The Modest Proposal travels to the Netherlands: Groningen on Thursday 6th October and Amsterdam on Friday 7th October

If you happen to be in the Netherlands today and tomorrow (Thu 6/10 and Fri 7/10) and wish to participate in a debate on the Modest Proposal, this is your chance. Come along.

The adjacent poster  concerns the Groningen event. Click here for an interesting introduction to this event.

For the Amsterdam debate-presentation that follows on the next day click here


  • Cool. “Trojan: How Europe Set Itself Up for Financial Calamity?” Can you also ask someone to organize a nice roadshow in Germany? But what does this mean: Regretfully, tomorrow’s Athens talk by J.Galbraith is cancelled. A commercial contract did not permit him to deliver it… What sort of commercial contract is this to prohibit someone to speak?

  • Oh yea it is a trojan horse! A trojan horse that allowed IMF and the Cartel to occupy Europes nations!

  • The man can not be in two places at the same time I guess. 🙂 Suppose he could be held accountable for breach of contract or something down the lines if he is contractually bound to another event, ah well, just speculation.

    On a serious note, I admit, I was somewhat stunned by this attributed quote here…. really fascinating!

    I believe that banking institutions are more dangerous to our liberties than standing armies. If the American people ever allow private banks to control the issue of their currency, first by inflation, then by deflation, the banks and corporations that will grow up around [the banks] will deprive the people of all property until their children wake-up homeless on the continent their fathers conquered. The issuing power should be taken from the banks and restored to the people, to whom it properly belongs. Thomas Jefferson – 3rd president of US (1743 – 1826)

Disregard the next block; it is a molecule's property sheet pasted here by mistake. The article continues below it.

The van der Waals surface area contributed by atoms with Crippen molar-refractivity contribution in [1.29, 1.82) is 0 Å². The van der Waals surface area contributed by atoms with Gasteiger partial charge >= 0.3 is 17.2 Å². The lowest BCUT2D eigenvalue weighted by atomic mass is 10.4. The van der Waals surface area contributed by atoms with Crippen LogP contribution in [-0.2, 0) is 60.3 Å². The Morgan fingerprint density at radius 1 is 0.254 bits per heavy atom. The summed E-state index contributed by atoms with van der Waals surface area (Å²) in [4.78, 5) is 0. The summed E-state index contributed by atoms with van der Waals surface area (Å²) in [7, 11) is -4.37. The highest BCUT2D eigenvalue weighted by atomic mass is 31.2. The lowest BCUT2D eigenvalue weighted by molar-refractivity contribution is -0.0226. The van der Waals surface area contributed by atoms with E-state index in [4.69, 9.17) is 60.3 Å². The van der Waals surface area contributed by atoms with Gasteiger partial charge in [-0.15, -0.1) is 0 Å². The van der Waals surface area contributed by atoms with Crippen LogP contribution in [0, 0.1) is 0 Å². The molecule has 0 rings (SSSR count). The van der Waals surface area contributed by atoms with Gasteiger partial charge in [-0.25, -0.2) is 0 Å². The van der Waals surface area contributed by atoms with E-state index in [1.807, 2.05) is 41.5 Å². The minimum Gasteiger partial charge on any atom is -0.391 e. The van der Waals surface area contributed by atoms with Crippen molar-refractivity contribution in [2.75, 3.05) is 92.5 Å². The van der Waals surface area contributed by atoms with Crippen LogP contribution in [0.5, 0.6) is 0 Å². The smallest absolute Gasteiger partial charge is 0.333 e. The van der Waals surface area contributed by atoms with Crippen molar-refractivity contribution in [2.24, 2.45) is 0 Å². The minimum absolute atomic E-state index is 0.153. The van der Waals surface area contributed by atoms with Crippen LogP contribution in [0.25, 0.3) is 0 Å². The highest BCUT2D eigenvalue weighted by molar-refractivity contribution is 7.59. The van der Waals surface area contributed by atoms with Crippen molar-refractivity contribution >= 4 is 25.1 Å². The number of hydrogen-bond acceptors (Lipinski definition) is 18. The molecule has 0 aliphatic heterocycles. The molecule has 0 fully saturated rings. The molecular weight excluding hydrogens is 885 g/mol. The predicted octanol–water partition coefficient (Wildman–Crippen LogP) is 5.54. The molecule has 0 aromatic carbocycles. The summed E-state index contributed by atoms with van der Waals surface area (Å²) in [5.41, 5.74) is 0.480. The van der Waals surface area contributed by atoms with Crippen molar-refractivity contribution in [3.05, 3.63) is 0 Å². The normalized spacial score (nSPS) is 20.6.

The man spoke with great wisdom. 🙂

  • Please also the following in your speeches, or in this forum: WHY are the european banks insolvent and why do they need recapitalization? In Germany, the media say, the reason is, that the banks have bought greek bonds. So again, “our banks are actually healthy” but only because of Greece, they got into problems. Is this true?

    • German and French banks became insolvent in 2008 due the toxic paper in their books. The recapitalisation that took place then was too weak and insubstantial. Then, when Greece was ‘bailed out’ in May 2010, the banks believed that it was safe to create new synthetic debt by blending Greek debt together with their own (private) bonds. The new derivatives were traded amongst the banks creating a new, unseen (because it is off-the-books, and infused in unseen ‘special vehicles’) mountain of debt which will be toppled on top of their heads if Greece defaults.